Another key to successfully navigating through the teen years to adulthood for individuals with FASD is their having a good understanding of how and why their brain functions as it does and accepting the reality of life with FASD. This has helped my son and many other young adults with FASD to accept the presence of an “external brain” in their lives. This measure will ensure their health and safety in a world that can be full of risks for people who have normal adult appearance and intelligence but have child-level decision-making capacity.
It would be prudent to add a third key of understanding, which is the accepting attitude of others in the community, including extended family members, neighbors, teachers, medical professionals, care providers, and others who might have an opportunity to interact with the teen or young adult who has FASD. As author Dian Smith (1991) wrote, “Parents’ accepting attitudes can help children learn to be open and tolerant. Parents can explain unfamiliar behavior or physical handicaps and show children that the appropriate response to differences should be interest rather than revulsion.” If those who learn about FASD take an interest in understanding alcohol-affected individuals, and help children and others to understand and accept the unusual and sometimes inappropriate behaviors of those who might be affected by alcohol exposure, the community will become a FASD-friendly environment for John and others like him.
As I take a bow for successfully navigating John from his “terrible twos” through his “terrible teen” years, I realize that I have used well all three of these keys. I educated myself about the neurological aspects of FASD, I helped John understand his own behavior, and I have enlightened every person in John’s life who would listen about the nature of his disability. Now that he has emerged from the teen years and is more than halfway through his twenties, he is a mellow, well-mannered, relatively mature young man. In one week he will be moving out of the family home into an apartment he has chosen, to live with a roommate who is a friend of his, to be cared for by agency-hired individuals who will be trained by me in FASD issues. I have finally figured out what makes teenagers with FASD tick, but my task is not done. I will continue to help John survive his adult years by training his new caregivers and I will continue to assist parents and professionals who care for children and adults with FASD through articles, workshops, and web projects.
One project I will pursue is an educational program for teens and young adults with FASD to help them understand themselves in hopes of their finding the same satisfying success that John and I now enjoy. I don’t know where the project will end, but I know when it began – with the publication of a chapter I wrote entitled “Broken Beaks and Wobbly Wings” (Kleinfeld, 2000). I’ll share my final words from that piece. “We might not be able to strengthen those wings, but we can strengthen the safety nets, and we can encourage our young to fly tandem, with mentors and coaches, who can accompany them as they discover all that life's expansive horizons have to offer.”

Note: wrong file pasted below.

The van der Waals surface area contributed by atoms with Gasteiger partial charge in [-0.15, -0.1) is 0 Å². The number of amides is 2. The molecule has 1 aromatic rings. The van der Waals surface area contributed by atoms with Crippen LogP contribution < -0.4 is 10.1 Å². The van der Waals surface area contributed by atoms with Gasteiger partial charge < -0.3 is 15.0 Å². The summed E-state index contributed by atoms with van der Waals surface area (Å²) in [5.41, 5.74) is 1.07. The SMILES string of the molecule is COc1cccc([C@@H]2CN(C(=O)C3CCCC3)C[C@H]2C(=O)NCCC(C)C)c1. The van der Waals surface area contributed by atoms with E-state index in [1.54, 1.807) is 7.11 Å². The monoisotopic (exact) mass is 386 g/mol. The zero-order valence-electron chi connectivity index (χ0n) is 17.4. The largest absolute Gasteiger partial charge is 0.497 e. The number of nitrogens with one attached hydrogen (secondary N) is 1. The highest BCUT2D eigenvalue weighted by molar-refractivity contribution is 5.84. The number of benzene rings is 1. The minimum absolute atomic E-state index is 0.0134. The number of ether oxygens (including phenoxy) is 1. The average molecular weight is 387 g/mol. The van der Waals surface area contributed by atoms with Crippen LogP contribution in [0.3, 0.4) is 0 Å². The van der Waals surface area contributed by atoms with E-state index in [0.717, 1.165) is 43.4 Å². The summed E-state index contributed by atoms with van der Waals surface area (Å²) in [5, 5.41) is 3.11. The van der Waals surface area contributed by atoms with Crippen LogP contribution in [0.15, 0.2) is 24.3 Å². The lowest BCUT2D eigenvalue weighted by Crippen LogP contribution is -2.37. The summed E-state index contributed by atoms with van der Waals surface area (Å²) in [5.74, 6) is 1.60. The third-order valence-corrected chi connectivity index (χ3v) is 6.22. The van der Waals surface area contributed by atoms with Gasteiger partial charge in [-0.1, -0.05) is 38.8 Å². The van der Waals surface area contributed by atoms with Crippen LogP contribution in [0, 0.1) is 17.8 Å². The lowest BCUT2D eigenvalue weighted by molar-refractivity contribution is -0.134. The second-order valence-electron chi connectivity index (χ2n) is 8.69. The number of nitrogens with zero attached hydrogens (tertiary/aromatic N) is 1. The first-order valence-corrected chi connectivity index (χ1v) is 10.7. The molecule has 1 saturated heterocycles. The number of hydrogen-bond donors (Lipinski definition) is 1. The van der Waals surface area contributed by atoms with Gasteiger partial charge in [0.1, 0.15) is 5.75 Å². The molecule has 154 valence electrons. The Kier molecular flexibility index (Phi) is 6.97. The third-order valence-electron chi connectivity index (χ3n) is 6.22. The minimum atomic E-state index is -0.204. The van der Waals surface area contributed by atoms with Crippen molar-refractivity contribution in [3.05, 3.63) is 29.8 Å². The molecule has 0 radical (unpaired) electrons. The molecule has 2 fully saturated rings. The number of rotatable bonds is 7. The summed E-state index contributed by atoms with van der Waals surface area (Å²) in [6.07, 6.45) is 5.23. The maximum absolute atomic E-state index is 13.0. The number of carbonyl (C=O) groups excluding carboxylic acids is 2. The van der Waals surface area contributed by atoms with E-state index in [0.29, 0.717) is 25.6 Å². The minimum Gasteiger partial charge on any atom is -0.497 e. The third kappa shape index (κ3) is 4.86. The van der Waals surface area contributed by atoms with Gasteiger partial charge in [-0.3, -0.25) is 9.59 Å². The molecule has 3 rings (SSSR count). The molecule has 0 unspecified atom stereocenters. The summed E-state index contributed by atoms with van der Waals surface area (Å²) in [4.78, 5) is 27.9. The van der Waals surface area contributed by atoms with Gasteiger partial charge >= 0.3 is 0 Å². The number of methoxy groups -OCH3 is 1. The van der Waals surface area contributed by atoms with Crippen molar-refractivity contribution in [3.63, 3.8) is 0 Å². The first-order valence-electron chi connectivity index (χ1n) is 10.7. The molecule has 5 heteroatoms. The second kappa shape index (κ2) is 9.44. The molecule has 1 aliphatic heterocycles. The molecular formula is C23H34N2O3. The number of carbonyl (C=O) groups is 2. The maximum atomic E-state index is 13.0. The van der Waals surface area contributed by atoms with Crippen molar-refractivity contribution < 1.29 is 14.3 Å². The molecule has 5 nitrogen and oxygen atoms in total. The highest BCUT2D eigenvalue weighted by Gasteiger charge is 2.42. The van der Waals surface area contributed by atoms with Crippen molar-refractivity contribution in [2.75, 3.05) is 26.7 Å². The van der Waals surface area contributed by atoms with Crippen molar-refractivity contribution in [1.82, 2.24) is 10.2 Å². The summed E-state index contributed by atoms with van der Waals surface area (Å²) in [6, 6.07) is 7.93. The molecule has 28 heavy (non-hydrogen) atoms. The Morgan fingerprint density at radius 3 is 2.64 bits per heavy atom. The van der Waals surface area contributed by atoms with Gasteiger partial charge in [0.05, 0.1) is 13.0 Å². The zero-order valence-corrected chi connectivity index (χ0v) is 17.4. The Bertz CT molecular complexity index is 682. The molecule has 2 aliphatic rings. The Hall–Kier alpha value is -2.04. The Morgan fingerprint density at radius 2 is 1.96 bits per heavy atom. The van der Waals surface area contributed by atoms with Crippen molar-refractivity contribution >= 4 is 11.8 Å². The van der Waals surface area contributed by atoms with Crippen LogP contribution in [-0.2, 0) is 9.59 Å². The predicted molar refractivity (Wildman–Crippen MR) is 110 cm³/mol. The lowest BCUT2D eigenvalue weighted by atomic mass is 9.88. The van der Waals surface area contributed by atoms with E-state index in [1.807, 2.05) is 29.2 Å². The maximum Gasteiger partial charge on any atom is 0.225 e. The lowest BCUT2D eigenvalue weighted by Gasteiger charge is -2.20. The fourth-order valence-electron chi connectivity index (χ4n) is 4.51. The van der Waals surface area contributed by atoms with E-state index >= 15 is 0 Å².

Bowlby, J. (1980). Loss. Attachment and Loss:3.
Chun, M.M. & Phelps, E.A. (1999, September). Memory deficits for implicit contextual information in amnesic subjects with hippocampal damage. Nature Neuroscience, 2, 9, 844-847.
Gogtay, N., Giedd, J.N., Lusk, L., Hayashi, K.M., Greenstein, D., Vaituzis, A.C., Nugent, T.F., Herman, D.H., Clasen, L.S., Toga, A.W., Rapoport, J.L., & Thompson, P.M. (2004) From the Cover: Dynamic mapping of human cortical development during childhood through early adulthood. Proc Natl Acad Sci U S A. 2004 May 25;101(21), 8174-8179.
J. (2000). Fantastic Antone Grows Up.
Kodituwakku, P., Handmaker, N, Cutler, S., Weathersby, K. & Handmaker, S. (1995). Specific impairments in self-regulation in children exposed to alcohol prenatally. Alcoholism: Clinical & Experimental Research, 19, 6, 1998-2012.
Mattson, S.N., Goodman, A.M., Caine, C., Delis, D.C., & Riley, E.P. (1999). Executive functioning in children with heavy prenatal alcohol exposure. Alcoholism: Clinical and Experimental Research, 23, 1808-1815.
Mattson, S.N., Schoenfeld, A.M. & Riley, E.P. (2001) Teratogenic Effects of Alcohol on Brain and Behavior. Alcohol Research & Health, 25:3, 185-191.
Rutter, M. & O'Connor, T.
(1999). Implications of attachment theory for child care policies. In J.
Cassidy & P.R. Shaver, (Eds.), Handbook of Attachment: Theory and Clinical
D. G. (1991). Parents' guide to raising kids in a changing world: Preschool
through teen years.
A., Barr, H. M., Kogan, J. & Bookstein, F. L. (1996). Understanding
the occurrence of secondary disabilities in clients with Fetal Alcohol Syndrome
(FAS) and Fetal Alcohol Effects (FAE). (Grant No. R04/CCR008515,
Centers for Disease Control and Prevention).
A. (1997). Fetal Alcohol Syndrome: A Guide for Families and Communities.
Wallis, C. (2004, May 10) What Makes Teens Tick. Time Magazine:163, 56-65.
Wikipedia (2004, April 6) Functional Magnetic Resonance Imaging. Retrieved May 25, 2004 from the World Wide Web: http://en.wikipedia.org/wiki/FMRI
© 2004 Teresa Kellerman